The story of the "real life" of a SAS soldier in stopping the assassination of Soviet leader Mikhail Gorbachev is dismissed by the commander as "total garbage"
- The new publication & # 39; Pilgrim Spy & # 39; from & # 39; Tom Shore & # 39; has been discarded as & # 39; garbage & # 39;
- Quantifiable passages of the book are lifted from Wikipedia or fictional thrillers
- The former head of SAS said "I suspect it will make a lot of money to publishers"
Mark Nichol for the mail on Sunday
They are the sensational memories of James Bond in real life, a SAS soldier who reveals how he alone thwarted a plan to assassinate President Mikhail Gorbachev in the last days of the Cold War.
But the newly published book Pilgrim Spy by Tom Shore & # 39; – a pen name – has been discarded as & # 39; total garbage & # 39; by an officer who commanded the regiment of the Special Air Service.
Some readers have already noticed a similarity between the "real story" of the events in East Berlin in 1989 and the plot of a totally fictional thriller, Quiller KGB, by author Adam Hall.
A new book has described a SAS soldiers' account that has frustrated on its own a plot to assassinate President Mikhail Gorbachev (pictured with Margaret Thatcher in 1989) & # 39; total garbage & # 39;
In addition, considerable passages of Pilgrim Spy are taken from Wikipedia, including a description of the terrorist group behind the assassination plot, the Red Army Faction.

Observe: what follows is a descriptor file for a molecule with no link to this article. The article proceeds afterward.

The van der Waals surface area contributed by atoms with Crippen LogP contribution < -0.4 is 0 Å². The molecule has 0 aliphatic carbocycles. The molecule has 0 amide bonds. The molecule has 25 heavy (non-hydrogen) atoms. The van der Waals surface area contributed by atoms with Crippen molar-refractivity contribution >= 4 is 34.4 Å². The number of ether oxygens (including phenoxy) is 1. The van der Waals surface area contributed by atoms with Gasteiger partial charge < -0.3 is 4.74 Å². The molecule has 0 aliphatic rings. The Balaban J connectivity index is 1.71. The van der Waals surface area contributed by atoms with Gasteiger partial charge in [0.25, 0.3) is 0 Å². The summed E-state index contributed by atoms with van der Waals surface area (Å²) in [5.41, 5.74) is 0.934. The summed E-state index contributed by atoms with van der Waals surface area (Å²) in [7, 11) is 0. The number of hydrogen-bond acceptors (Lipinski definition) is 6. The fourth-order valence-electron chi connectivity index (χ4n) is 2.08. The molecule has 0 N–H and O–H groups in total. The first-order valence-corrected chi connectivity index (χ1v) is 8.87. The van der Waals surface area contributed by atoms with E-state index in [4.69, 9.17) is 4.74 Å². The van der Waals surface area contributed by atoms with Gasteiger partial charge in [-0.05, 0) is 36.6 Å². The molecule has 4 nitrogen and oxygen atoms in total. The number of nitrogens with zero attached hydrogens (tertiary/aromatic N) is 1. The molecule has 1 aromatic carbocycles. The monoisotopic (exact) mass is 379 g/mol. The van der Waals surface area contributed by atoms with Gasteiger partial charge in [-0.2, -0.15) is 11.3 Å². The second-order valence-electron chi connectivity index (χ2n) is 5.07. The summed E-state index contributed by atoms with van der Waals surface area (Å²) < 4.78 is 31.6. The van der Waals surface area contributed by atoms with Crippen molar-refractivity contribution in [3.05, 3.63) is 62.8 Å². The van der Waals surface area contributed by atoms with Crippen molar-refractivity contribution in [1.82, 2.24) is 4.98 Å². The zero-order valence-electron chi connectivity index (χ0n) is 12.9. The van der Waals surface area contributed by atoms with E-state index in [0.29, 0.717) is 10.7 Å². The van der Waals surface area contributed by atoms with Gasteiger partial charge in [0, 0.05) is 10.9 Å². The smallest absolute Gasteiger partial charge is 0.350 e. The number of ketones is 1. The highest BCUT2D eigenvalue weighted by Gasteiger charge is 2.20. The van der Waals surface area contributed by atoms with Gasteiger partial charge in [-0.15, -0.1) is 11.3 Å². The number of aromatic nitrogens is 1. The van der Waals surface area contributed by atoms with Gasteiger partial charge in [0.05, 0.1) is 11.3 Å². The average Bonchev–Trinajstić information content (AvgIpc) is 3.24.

Former SAS boss told The Mail on Sunday: The referral [Pilgrim Spy] it's absolute nonsense, but I suspect it will give publishers a lot of money. "
The former head of SAS also attacked Shore's decision to dedicate the book to one of the most respected figures in the elite regiment, the late Brigadier Andy Massey, who is credited with developing the anti-terrorist role of the SAS.
Shore refused to reveal his true identity, but said he is 66 years old.
He said he was chosen by SAS and the MI6 chiefs for secret missions in Eastern Europe from 1985 to 1989. Editor Hodder and Stoughton endorsed the author and said he had verified that he had served on the SAS.
The editors described their use of Wikipedia as "careless but not criminal".
The author and the editors claimed not to have heard of the Quiller KGB book. The Ministry of Defense refused to comment.